Effect of Financial Incentives to Physicians, Patients, or Both on Lipid Levels: A Randomized Clinical Trial

Importance  Financial incentives to physicians or patients are increasingly used, but their effectiveness is not well established.

Objective  To determine whether physician financial incentives, patient incentives, or shared physician and patient incentives are more effective than control in reducing levels of low-density lipoprotein cholesterol (LDL-C) among patients with high cardiovascular risk.

Design, Setting, and Participants  Four-group, multicenter, cluster randomized clinical trial with a 12-month intervention conducted from 2011 to 2014 in 3 primary care practices in the northeastern United States. Three hundred forty eligible primary care physicians (PCPs) were enrolled from a pool of 421. Of 25 627 potentially eligible patients of those PCPs, 1503 enrolled. Patients aged 18 to 80 years were eligible if they had a 10-year Framingham Risk Score (FRS) of 20% or greater, had coronary artery disease equivalents with LDL-C levels of 120 mg/dL or greater, or had an FRS of 10% to 20% with LDL-C levels of 140 mg/dL or greater. Investigators were blinded to study group, but participants were not.

Interventions  Primary care physicians were randomly assigned to control, physician incentives, patient incentives, or shared physician-patient incentives. Physicians in the physician incentives group were eligible to receive up to $1024 per enrolled patient meeting LDL-C goals. Patients in the patient incentives group were eligible for the same amount, distributed through daily lotteries tied to medication adherence. Physicians and patients in the shared incentives group shared these incentives. Physicians and patients in the control group received no incentives tied to outcomes, but all patient participants received up to $355 each for trial participation.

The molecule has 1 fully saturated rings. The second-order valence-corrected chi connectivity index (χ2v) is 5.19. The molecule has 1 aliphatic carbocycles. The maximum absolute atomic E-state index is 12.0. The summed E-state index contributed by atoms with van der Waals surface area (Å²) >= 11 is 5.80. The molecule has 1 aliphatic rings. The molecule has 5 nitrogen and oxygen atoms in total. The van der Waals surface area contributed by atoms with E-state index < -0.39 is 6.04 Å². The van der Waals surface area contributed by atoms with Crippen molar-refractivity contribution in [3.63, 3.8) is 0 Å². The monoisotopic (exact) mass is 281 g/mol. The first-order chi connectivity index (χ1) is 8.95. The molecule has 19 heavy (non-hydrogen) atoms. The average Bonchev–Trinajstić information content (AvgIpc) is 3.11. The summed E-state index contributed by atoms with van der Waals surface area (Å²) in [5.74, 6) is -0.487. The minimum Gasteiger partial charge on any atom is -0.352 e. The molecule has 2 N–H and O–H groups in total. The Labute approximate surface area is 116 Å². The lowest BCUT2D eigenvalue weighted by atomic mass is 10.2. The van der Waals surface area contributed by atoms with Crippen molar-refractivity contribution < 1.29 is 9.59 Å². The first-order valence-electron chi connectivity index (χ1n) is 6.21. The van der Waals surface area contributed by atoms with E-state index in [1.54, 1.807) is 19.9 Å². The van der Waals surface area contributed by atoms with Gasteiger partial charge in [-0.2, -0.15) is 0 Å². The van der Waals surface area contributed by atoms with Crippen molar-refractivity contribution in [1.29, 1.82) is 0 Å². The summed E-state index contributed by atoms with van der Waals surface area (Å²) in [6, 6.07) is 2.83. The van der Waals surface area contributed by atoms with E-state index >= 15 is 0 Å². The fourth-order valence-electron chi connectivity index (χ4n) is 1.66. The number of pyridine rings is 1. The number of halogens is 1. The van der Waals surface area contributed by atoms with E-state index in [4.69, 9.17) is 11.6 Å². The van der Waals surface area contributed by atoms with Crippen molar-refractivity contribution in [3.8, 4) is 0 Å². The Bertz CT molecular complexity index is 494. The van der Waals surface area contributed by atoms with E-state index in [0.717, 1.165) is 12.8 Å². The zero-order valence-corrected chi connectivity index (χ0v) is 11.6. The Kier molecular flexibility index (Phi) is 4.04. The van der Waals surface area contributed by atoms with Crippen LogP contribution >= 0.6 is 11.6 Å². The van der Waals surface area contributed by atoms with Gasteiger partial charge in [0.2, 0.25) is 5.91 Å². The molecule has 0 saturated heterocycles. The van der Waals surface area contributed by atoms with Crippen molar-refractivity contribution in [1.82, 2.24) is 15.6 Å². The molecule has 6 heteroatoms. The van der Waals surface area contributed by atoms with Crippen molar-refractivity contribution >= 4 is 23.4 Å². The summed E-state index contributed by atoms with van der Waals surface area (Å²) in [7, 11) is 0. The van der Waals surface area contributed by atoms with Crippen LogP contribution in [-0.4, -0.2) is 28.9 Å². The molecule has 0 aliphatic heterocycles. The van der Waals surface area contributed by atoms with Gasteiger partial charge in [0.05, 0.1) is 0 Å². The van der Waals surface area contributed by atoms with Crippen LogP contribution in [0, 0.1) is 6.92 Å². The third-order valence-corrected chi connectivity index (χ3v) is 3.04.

Main Outcomes and Measures  Change in LDL-C level at 12 months.

Results  Patients in the shared physician-patient incentives group achieved a mean reduction in LDL-C of 33.6 mg/dL (95% CI, 30.1-37.1; baseline, 160.1 mg/dL; 12 months, 126.4 mg/dL); those in physician incentives achieved a mean reduction of 27.9 mg/dL (95% CI, 24.9-31.0; baseline, 159.9 mg/dL; 12 months, 132.0 mg/dL); those in patient incentives achieved a mean reduction of 25.1 mg/dL (95% CI, 21.6-28.5; baseline, 160.6 mg/dL; 12 months, 135.5 mg/dL); and those in the control group achieved a mean reduction of 25.1 mg/dL (95% CI, 21.7-28.5; baseline, 161.5 mg/dL; 12 months, 136.4 mg/dL; P < .001 for comparison of all 4 groups). Only patients in the shared physician-patient incentives group achieved reductions in LDL-C levels statistically different from those in the control group (8.5 mg/dL; 95% CI, 3.8-13.3; P = .002).

Conclusions and Relevance  In primary care practices, shared financial incentives for physicians and patients, but not incentives to physicians or patients alone, resulted in a statistically significant difference in reduction of LDL-C levels at 12 months. This reduction was modest, however, and further information is needed to understand whether this approach represents good value.

Trial Registration  clinicaltrials.gov Identifier:NCT01346189

Effect of Financial Incentives to Physicians, Patients, or Both on Lipid LevelsA Randomized Clinical Trial by David A. Asch et al.

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